It’s Nov. 30, and thousands of would-be novelists are reaching the end of their quest to lay down 50,000 words worth of story in NaNoWriMo, the National Novel Writing Month challenge.
Many have finished and learned just how few words are 50,000. Others have struggled and discovered that 50,000 are too many. In both cases they’re right.
I have probably composed millions of words in my lifetime and produced hundreds of hours of radio and other audio programming. (80 Uncle Warren’s Attic podcasts, 150 Ikthuscast podcasts, and 13 78 Revolutions Per Minute podcasts = 40 hours + 37.5 hours + 6.5 hours = more than two work weeks of stuff to listen to in that format alone.)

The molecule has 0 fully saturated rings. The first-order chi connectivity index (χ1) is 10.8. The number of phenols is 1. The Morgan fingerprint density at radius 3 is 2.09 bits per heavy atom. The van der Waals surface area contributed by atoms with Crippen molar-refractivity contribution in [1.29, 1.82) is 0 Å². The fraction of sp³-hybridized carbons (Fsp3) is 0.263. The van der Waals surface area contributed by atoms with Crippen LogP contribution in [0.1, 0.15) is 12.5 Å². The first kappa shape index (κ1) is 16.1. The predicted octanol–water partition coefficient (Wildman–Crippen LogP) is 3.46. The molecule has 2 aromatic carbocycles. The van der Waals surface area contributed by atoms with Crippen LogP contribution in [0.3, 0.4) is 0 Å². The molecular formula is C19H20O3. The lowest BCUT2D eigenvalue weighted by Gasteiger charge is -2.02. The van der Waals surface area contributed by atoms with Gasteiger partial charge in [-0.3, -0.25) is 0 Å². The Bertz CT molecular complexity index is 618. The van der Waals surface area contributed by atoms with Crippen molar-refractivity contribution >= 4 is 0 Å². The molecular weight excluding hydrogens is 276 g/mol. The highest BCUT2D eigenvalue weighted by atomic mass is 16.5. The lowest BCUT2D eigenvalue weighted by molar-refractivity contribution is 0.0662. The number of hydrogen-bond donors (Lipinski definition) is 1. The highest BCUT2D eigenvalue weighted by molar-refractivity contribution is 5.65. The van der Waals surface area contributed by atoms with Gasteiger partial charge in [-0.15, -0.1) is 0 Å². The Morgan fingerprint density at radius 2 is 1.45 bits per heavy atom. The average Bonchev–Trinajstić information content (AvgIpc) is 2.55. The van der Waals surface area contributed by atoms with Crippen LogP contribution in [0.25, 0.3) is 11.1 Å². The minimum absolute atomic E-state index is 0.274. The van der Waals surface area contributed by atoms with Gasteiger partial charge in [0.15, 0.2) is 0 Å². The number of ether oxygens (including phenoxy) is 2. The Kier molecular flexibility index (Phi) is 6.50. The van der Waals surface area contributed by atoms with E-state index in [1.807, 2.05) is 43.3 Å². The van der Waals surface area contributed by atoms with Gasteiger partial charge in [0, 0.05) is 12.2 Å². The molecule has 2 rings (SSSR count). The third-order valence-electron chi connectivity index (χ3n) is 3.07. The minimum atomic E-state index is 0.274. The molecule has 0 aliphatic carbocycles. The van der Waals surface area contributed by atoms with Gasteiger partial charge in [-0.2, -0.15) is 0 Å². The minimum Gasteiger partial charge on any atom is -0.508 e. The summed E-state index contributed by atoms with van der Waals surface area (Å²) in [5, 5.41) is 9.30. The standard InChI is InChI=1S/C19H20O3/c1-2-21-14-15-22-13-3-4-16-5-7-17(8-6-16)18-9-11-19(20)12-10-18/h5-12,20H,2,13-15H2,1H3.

But I have yet to produce 50,000 words worth of one story. The closest I’ve come is the accumulated 160,000 words or so of Myke Phoenix adventures, but that’s 16 novelettes.
And so I understand how daunting 50,000 words are.
That’s why I hesitate on the brink of committing to write a minimum of four 60,000 word books in 2019, essentially the equivalent of five months of NaNoWriMo over 12 months.
For now, congratulations to those who reached their 50,000 words this month, and for those who did not: Don’t quit. Ray Bradbury wrote, in seven words I have taped just below eye level on this computer, “You only fail if you stop writing.”